Take the 2-minute tour ×
Stack Overflow is a question and answer site for professional and enthusiast programmers. It's 100% free, no registration required.

Possible Duplicate:
Best way to prevent SQL Injection in PHP

On my site I have some HTML contents that a user sometimes must save in database. What is the safe way to do this (I don't want my database to be in danger, or users who will see that code later, called from database).

So what I have read is:

Use htmlentities to save data in database, and html_entity_decode to decode data from database. Is this safe enough, or should I use something else?

share|improve this question
    
Well, i am not worried only for database, also for displaying html from database. –  SomeoneS Jul 29 '12 at 9:11
    
That's a completely different problem (and one you solve just before inserting content into an HTML document, not just before inserting content into a database). –  Quentin Jul 29 '12 at 9:14
add comment

marked as duplicate by Hamish, Gumbo, DarkCthulhu, TOOTSKI, Quentin Jul 29 '12 at 9:13

This question has been asked before and already has an answer. If those answers do not fully address your question, please ask a new question.

2 Answers

up vote 4 down vote accepted

Provided you're using string escaping and/or prepared statements, HTML markup can't cause any damage to your database. The danger with HTML markup comes when you display it to the user, as if someone has injected unsavory HTML into the markup you're going to display then you've got an XSS attack on your hands.

If you're not escaping or using prepared statements, then pretty much any data that comes from outside can be dangerous.

share|improve this answer
    
I havent heard of "prerpared statements", but i found this function: ` function make_safe($variable) { $variable = stripslashes($variable); $variable = mysql_real_escape_string(trim($variable)); $variable = htmlspecialchars($variable); return $variable; } ` Is this good enough for escaping? –  SomeoneS Jul 29 '12 at 9:10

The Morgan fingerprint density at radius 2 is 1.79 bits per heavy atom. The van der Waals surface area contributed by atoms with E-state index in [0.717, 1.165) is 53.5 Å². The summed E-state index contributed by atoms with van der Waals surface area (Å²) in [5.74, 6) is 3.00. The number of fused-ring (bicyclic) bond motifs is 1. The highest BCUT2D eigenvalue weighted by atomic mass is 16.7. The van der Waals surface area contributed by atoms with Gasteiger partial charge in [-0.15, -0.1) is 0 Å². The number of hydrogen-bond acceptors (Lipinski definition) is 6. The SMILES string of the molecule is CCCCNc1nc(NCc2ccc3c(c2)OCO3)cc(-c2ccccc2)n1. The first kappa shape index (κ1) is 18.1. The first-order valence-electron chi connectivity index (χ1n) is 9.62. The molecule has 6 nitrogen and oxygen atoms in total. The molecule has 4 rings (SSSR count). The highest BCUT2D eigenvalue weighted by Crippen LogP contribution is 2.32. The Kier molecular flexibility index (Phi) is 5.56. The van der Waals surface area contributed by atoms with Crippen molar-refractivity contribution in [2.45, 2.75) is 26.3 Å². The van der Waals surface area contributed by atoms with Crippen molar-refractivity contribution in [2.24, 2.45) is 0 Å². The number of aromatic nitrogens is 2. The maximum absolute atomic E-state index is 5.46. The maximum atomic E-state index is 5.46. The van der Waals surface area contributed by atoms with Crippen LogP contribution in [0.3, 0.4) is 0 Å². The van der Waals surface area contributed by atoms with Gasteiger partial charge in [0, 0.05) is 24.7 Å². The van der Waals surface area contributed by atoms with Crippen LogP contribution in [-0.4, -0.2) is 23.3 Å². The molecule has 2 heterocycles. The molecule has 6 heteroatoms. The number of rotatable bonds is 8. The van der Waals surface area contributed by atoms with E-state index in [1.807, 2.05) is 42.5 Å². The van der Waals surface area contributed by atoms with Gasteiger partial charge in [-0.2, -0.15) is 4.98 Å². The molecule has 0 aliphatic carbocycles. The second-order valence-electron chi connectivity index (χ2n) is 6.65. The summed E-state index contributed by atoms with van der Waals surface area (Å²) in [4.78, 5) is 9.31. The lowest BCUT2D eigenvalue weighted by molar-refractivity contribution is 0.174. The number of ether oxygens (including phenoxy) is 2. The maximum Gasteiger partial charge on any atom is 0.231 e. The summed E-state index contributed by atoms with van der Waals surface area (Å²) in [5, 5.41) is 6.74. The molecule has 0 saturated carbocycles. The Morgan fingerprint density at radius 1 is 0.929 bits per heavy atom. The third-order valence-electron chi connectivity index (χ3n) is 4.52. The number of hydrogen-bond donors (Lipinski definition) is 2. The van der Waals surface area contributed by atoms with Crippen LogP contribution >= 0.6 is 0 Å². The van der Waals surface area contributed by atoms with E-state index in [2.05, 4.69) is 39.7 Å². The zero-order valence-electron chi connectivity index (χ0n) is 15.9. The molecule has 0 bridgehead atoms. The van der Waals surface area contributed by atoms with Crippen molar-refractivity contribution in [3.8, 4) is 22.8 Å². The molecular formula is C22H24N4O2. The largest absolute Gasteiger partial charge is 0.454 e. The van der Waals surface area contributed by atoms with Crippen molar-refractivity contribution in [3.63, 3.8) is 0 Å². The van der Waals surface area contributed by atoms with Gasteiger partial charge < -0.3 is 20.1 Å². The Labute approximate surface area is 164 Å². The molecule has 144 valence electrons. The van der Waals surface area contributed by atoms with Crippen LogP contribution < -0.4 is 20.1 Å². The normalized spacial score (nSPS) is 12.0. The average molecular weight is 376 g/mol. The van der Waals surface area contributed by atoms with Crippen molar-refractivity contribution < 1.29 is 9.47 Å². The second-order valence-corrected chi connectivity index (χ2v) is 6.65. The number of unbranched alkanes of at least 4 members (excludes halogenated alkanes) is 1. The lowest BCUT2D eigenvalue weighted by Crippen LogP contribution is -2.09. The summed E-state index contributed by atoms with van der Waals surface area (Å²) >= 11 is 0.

1  
That's horrid! Don't use it. –  GordonM Jul 29 '12 at 9:10
    
Why? Well how it should look? (i used this code once for sanitising user registration data) :s –  SomeoneS Jul 29 '12 at 9:13
1  
^ while(1){head_desk();} –  TOOTSKI Jul 29 '12 at 9:33
    
add comment

You might want to look at the PHP function mysql_real_escape_string() ... More in this post: strip_tags enough to remove HTML from string?

Here's an example ...

// scrub string ... call with sanitize($blah,1) to allow HTML
function sanitize( $val, $html=0 ) {
    if (is_array($val)) {
        foreach ($val as $k=>$v) $val[$k] = sanitize($v, $html);
        return $val;
    } else {
        $val = trim( $val );
        if (!$html) {
            $val = strip_tags($val);
            $pat = array("\r\n", "\n\r", "\n", "\r");
            $val = str_replace($pat, '<br>', $val); // newlines to <br>
            $pat = array('/^\s+/', '/\s{2,}/', '/\s+\$/');
            $rep = array('', ' ', '');
            $val = preg_replace($pat, $rep, $val); // remove multiple whitespaces
        }
        return mysql_real_escape_string($val); // escape stuff
    }
}
share|improve this answer
1  
you are wrong and wrong... –  TOOTSKI Jul 29 '12 at 9:05
    
elaborate and be useful –  neokio Jul 29 '12 at 9:08
2  
1) mysql_real_escape_string has nothing to do with HTML markup, it's about making sure strings are properly quoted. 2) if you want to sanitize or strip HTML then use the right tools for the job (htmlentities/htmlspecialchars/strip_tags) and don't make your own ad-hoc solution. 3) mysql_* is obsolete and deprecated in all but name. If you're still using them then please switch to mysqli or pdo –  GordonM Jul 29 '12 at 9:10
    
(1) his question had to do with database safety, not markup ... (2) my solution does use strip_tags ... (3) VERY good to know, thanks! For anyone else who didn't know this ... php.net/manual/en/mysqli.overview.php –  neokio Jul 29 '12 at 9:19
1  
@neokio I don't have to elaborate because I'm not a downvoter... for HTML sanitation you should use HTMLPurifier , instead of your own, regex based, not-enough-tested "solution", I'm only saying this because I also used my "solutions"... For SQLi, prepared statements if used correctly are considered to be safe, MySQLi or PDO... –  TOOTSKI Jul 29 '12 at 9:31
add comment

Not the answer you're looking for? Browse other questions tagged or ask your own question.